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I recently decided to try out or replay a few “collectathon” games. A collectathon game is a specific type of 3D platformer (I supposed a 2D platformer could be a collectathon, but I am hard-pressed to think of any such entries), one which focuses on placing the player within small levels and asking them to, well…collect a bunch of different things.

The most prominent entry is arguably Banjo-Kazooie, a game for the Nintendo 64 developed by Rare that came out decades ago. A lot of things went right with that game – charming visuals, decent controls especially relative to the time, good music. Many future games have tried to capture a similar spark. In fact, various former Rare employees formed a new development studio called Playtonic and created a spiritual successor – Yooka-Laylee. The premise of a Banjo-Kazooie type game developed by people who made Banjo-Kazooie held a lot of promise, and the game was pretty highly anticipated among a lot of gamers from my generation.

Yooka-Laylee was pretty mediocre.

I had actually begun this foray by visiting a different older game series – Spyro the Dragon. The Spyro trilogy from the Playstation 1 era was remastered and released a few years back, and it was a series that I never really played. But I knew a lot of people enjoyed it (after all, they did remaster the whole series), and I had a free copy…so why not? I wound up playing all three games and…not hating the experience, but also not having a lot of fun, either.

After that I decided to retry Yooka-Laylee for a bit, and immediately remembered why I did not care for it before.

And then I tried A Hat in Time. I had actually seen this game played a bit before, and had basically written it off. The visual design felt a little too…“off”…for me. But I ended up being fairly hooked, enough to want to keep going to get to the end, and not just out of some sense of completing the game.

But in going through these three games, I started to get a sense of what you kind of need to make a good collectathon game. Specifically, I was able to see what some of these games were doing right, and what some were doing wrong – in some cases, really wrong.

Laying Down the Rules

Before I begin, it might be useful to explain the basic idea behind collectathons beyond “you collect stuff.”

The range of “stuff” that the player collects differs, and in some sense it’s the amount of different items the player collects that determines whether you’re dealing with a “collectathon” versus a regular old 3D platformer. Although that dividing line is vague. Arguably the 3D Super Mario games could be called collectathons, even though the number of collectibles is fairly limited. There’s not an exact number we’re looking for.

Perhaps another aspect that serves as a bit of a distinction is how much the game literally encourages you to collect everything. Because can you really call it a “collectathon” if the player doesn’t collect everything? Yes. But you’re still trying to push the player in that direction.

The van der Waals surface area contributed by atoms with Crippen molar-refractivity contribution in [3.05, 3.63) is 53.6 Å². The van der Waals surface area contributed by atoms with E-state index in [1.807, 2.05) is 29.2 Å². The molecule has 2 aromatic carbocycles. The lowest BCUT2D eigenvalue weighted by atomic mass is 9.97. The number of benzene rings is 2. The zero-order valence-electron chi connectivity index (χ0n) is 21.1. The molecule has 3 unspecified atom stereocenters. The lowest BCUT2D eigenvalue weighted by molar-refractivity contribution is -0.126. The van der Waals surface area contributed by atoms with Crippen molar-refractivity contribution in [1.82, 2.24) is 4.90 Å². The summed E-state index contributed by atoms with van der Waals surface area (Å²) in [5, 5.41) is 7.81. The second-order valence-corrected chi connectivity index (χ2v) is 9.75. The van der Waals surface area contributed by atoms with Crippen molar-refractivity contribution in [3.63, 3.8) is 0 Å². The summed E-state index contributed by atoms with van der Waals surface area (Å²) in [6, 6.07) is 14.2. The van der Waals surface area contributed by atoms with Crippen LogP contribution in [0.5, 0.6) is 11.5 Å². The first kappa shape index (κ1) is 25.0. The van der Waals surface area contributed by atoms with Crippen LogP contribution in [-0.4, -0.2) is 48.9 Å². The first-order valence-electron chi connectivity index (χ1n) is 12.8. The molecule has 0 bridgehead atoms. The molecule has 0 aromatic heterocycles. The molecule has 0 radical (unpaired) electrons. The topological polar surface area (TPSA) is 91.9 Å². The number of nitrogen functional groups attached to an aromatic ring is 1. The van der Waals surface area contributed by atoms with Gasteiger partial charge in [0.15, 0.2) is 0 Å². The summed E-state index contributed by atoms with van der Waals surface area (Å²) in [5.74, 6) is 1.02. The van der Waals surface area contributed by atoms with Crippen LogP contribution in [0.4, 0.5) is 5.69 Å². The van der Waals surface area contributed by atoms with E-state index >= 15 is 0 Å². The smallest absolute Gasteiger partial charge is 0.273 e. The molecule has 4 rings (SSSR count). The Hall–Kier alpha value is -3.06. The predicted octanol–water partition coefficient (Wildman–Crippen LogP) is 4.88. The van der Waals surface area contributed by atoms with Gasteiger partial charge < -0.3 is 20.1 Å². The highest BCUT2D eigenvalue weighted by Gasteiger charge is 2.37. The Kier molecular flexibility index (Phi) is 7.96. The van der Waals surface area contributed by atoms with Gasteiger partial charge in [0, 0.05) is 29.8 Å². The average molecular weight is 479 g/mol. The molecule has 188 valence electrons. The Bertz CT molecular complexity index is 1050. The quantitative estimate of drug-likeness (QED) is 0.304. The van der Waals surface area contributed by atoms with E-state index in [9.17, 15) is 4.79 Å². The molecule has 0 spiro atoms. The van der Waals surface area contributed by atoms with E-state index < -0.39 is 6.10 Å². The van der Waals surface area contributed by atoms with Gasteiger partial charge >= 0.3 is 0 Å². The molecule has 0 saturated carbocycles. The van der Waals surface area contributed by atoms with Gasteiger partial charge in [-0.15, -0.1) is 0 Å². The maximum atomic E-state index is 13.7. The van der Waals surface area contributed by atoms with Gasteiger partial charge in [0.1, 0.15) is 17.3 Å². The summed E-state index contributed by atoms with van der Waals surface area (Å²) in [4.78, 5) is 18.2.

Usually your collectibles will vary, with a “Big Item” (in Super Mario games they’re stars, in Banjo-Kazooie they’re golden jigsaw pieces, etc.). Then there will be various smaller items that might give health, currency, ammunition, or just be something else entirely. Sometimes even having a certain number of the smaller items lets you get a Big Item. The point is that, well…the player is on the lookout for things to collect.

What kinds of rules can we take from all this to help influence the design of such games?

Level Size

So let’s begin with the following rule: levels should be fairly dense and small. The exact parameters are vague, but the basic idea is you want the player to be spending relatively little time exploring, and instead focused on interacting with elements of the game. Usually the focus of the player’s journey is going to be on gathering the Big Items in the level, which will be locked behind various challenges. So having those challenges in a small sandbox that are pretty close to one another and easy to access is key.

You can think of Super Mario Odyssey’s levels as a kind of benchmark. The zones in that game weren’t that big, making them fairly easy to get around quickly. Then you had small challenges laid out in a dense pattern – sometimes multiple Big Items (moons, in this case) – would be received from challenges right next to one another (or even from the same quest-giver). Some of Odyssey’s levels might have been a tad too large, but even then that gives us a good sense of how big the levels should ultimately be.

We can quibble about exact numbers. Did Odyssey have too much? Or should other games have the kind of item load that Odyssey does? Whatever your answer, the core of the rule is intact – we still want a dense level that is easy and quick to navigate.

I think the Spyro games did this relatively well, but Yooka-Laylee and Hat in Time struggled here. Both had fairly expansive levels with collectibles scattered a little too far away. Yooka-Laylee’s issue ended up being that the levels were bigger than its spiritual predecessor, but the number of collectibles didn’t seem to change…you were just spending more time running around. And in Hat in Time, the problem was that there was just so much to explore and so many nooks and crannies to poke into, making it incredibly easy to miss something valuable. In a sense, it almost feels like when the level is really big or really difficult to navigate, the game doesn’t want you to collect stuff.

Character Progression

There’s something special about learning new abilities in a game. Attack abilities. Movement abilities. It’s all tied to a very tangible increases in your power. Sure, an extra hit point is neat…but that pales in comparison to being able to fly or dash or shoot enemies with eggs.

Which brings us to another important rule: the player should be given some upgrades throughout their journey. These upgrades will usually be used for solving certain puzzles to collect more stuff, but that just makes the upgrades feel useful, reinforcing their value.